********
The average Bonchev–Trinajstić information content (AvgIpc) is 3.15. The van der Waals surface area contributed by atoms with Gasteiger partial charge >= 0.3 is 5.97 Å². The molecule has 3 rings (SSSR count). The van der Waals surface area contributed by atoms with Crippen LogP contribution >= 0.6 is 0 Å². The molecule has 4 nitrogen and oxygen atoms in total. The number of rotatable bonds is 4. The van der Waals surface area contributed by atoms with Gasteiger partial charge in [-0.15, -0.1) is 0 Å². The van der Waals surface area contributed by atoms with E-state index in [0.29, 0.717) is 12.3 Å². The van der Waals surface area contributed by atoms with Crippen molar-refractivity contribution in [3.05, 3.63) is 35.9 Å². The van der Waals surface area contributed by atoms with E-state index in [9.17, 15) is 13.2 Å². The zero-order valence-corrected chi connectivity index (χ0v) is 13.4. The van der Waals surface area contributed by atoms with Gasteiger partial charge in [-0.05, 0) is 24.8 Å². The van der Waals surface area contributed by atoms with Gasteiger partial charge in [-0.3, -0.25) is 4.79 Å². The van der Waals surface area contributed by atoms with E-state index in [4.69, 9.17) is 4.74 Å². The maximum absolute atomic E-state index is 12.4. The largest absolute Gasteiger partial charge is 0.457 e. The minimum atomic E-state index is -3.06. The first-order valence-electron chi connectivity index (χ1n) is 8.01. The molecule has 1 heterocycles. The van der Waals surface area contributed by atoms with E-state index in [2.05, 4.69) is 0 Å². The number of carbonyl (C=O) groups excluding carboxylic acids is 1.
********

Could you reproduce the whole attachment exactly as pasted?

The average Bonchev–Trinajstić information content (AvgIpc) is 3.15. The van der Waals surface area contributed by atoms with Gasteiger partial charge >= 0.3 is 5.97 Å². The molecule has 3 rings (SSSR count). The van der Waals surface area contributed by atoms with Crippen LogP contribution >= 0.6 is 0 Å². The molecule has 4 nitrogen and oxygen atoms in total. The number of rotatable bonds is 4. The van der Waals surface area contributed by atoms with Gasteiger partial charge in [-0.15, -0.1) is 0 Å². The van der Waals surface area contributed by atoms with E-state index in [0.29, 0.717) is 12.3 Å². The van der Waals surface area contributed by atoms with Crippen molar-refractivity contribution in [3.05, 3.63) is 35.9 Å². The van der Waals surface area contributed by atoms with E-state index in [9.17, 15) is 13.2 Å². The zero-order valence-corrected chi connectivity index (χ0v) is 13.4. The van der Waals surface area contributed by atoms with Gasteiger partial charge in [-0.05, 0) is 24.8 Å². The van der Waals surface area contributed by atoms with Gasteiger partial charge in [-0.3, -0.25) is 4.79 Å². The van der Waals surface area contributed by atoms with E-state index in [4.69, 9.17) is 4.74 Å². The maximum absolute atomic E-state index is 12.4. The largest absolute Gasteiger partial charge is 0.457 e. The minimum atomic E-state index is -3.06. The first-order valence-electron chi connectivity index (χ1n) is 8.01. The molecule has 1 heterocycles. The van der Waals surface area contributed by atoms with E-state index in [2.05, 4.69) is 0 Å². The number of carbonyl (C=O) groups excluding carboxylic acids is 1.